For too long, America’s image of its military has not matched its reality. We think Omaha Beach or Iwo Jima, massed attacks on fixed emplacements supported by armor, artillery and aircraft.
It’s entirely possible that kind of war will never be fought again; technology has obviated the need and costs are out of sight. Today’s reality is “irregular warfare,” wars without front lines fought by small units against guerrillas. The future is likely to be counter-insurgency operations that require fewer, but better-trained troops, supported by civil affairs units, sophisticated communications and tactical aircraft, with or without pilots. There will be less need for the heavy tanks and howitzers that must be moved by sea and serviced by crews of strong men.
Given all of that, the Joint Chiefs of Staff have decided that there’s no reason that women can’t play valuable roles in small-unit combat. On Thursday, outgoing Defense Secretary Leon Panetta announced the armed services would begin lifting rules that excluded women from combat branches. There may still be some exclusions — special forces, for example. Plans aren’t due until May 15, and full implementation will take three years.
It’s about time. Senate Armed Services Committee Chairman Carl Levin, D-Mich., said, “It reflects the reality of 21st-century military operations.”
The symbolism of this is more important than the reality. In coming years, the nation will need fewer combat soldiers, regardless of gender. Plans are under way to reduce Army troop levels by 27,000 and Marine forces by 20,000 over the next four years. In part this is because the Iraq war is over and the Afghanistan war is winding down. In part it’s because of budget pressures.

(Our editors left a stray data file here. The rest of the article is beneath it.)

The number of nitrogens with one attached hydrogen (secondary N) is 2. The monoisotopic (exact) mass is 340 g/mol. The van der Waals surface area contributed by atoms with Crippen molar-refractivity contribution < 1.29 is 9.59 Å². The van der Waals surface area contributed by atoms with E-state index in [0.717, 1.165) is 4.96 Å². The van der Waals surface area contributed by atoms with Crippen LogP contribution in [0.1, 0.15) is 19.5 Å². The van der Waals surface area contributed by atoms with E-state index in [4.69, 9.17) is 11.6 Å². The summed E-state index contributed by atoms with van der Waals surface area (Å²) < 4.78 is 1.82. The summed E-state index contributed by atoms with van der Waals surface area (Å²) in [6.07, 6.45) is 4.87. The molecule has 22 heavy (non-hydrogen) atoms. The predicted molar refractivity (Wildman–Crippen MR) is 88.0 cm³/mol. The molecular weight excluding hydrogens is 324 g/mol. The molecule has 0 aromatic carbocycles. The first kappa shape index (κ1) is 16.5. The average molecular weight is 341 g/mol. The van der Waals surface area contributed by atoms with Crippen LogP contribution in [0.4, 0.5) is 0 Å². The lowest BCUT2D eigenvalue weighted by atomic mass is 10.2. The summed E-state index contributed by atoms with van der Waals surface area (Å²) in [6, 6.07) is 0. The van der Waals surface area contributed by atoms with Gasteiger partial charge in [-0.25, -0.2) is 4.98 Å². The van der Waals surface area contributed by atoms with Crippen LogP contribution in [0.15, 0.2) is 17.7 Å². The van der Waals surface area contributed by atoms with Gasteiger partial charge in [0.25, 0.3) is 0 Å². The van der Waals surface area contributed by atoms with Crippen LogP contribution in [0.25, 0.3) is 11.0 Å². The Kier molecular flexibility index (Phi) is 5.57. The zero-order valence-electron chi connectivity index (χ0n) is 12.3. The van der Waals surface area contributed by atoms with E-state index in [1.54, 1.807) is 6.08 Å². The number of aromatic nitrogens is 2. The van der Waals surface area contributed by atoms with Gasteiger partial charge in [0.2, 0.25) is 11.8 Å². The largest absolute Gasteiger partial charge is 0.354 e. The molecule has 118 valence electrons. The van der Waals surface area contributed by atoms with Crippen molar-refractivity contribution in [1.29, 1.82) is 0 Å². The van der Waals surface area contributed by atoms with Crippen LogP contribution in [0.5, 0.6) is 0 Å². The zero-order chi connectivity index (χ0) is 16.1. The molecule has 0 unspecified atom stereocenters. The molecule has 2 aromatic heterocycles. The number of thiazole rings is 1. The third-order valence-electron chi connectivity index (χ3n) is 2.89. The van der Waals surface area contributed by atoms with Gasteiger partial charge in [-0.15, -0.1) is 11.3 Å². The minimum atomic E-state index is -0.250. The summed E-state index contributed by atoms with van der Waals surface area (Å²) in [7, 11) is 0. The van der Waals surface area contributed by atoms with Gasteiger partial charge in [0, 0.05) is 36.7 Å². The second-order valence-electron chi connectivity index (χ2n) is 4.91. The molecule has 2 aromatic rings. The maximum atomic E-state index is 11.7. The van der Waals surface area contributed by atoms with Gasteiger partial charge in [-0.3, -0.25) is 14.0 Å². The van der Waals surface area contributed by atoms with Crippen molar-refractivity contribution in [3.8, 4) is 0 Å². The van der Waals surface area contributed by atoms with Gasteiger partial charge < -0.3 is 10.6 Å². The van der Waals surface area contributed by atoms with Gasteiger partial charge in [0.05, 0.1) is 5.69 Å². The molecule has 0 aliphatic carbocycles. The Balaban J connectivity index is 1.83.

Even if a young woman decides she wants to serve in a combat branch, it’s not easy, regardless of gender. Already 27 percent of 17-to-24-year-old Americans don’t meet basic physical standards for recruitment, most of them because they’re significantly overweight.
Things get tougher, first at basic training and then at advanced infantry school. The Marines last year conducted an experiment by allowing two women to go through infantry officer training. Both flunked, as did 30 of 107 male candidates.
The new training standards for combat branches are expected to be gender-neutral. If you can’t hack it, you don’t pass. That’s only fair: If there’s a mortar to be humped up a mountainside, everyone should be able to carry his share of the load. Or hers.
There will be some women who can train themselves up to qualify. Inevitably, however, more women than men will lack the necessary physical size or strength.
But women who can meet the challenge can wear the combat infantry badge. That, too, is only fair.
For years, female officers have complained that the lack of combat experience has hampered their chances at promotion. In the Army’s “muddy boots culture,” officers with experience in a combat environment are more likely to win the medals and recognition that impress promotions boards.
That’s a troubling standard. Too often promotions come because of time in service, not merit and performance. A 2010 study by the Strategic Studies Institute of the Army War College said it creates an officer corps that is not as qualified as it could be.
Culturally, the new rules present a greater challenge to men than women. Already 88 percent of men graduate from high school compared with 90 percent of women. Twenty-five percent more women than men are enrolling in, and graduating from, college. Pity the young male slacker. Now women will be competing for his default job.
The nice thing about the military, though, is that women and men are paid exactly the same. Opening combat branches to smart, strong, motivated women will make everyone better.
Women in combat are only part of what Sen. Levin meant by “the changing reality of 21st-century military operations.” Budgets and missions could shrink as the Pentagon is forced to pay more for pensions and benefits and less for the sorts of weapons it no longer needs. Having been burned by two needless wars, the nation is for the time being far less likely to embark on long-term military operations.
This will create serious displacement as bases are closed and weapons contracts are canceled or cut back. This is a reality the Congress has yet to face.
Compared to all of this, and despite its symbolic importance, Panetta’s announcement Thursday is not a very big change at all.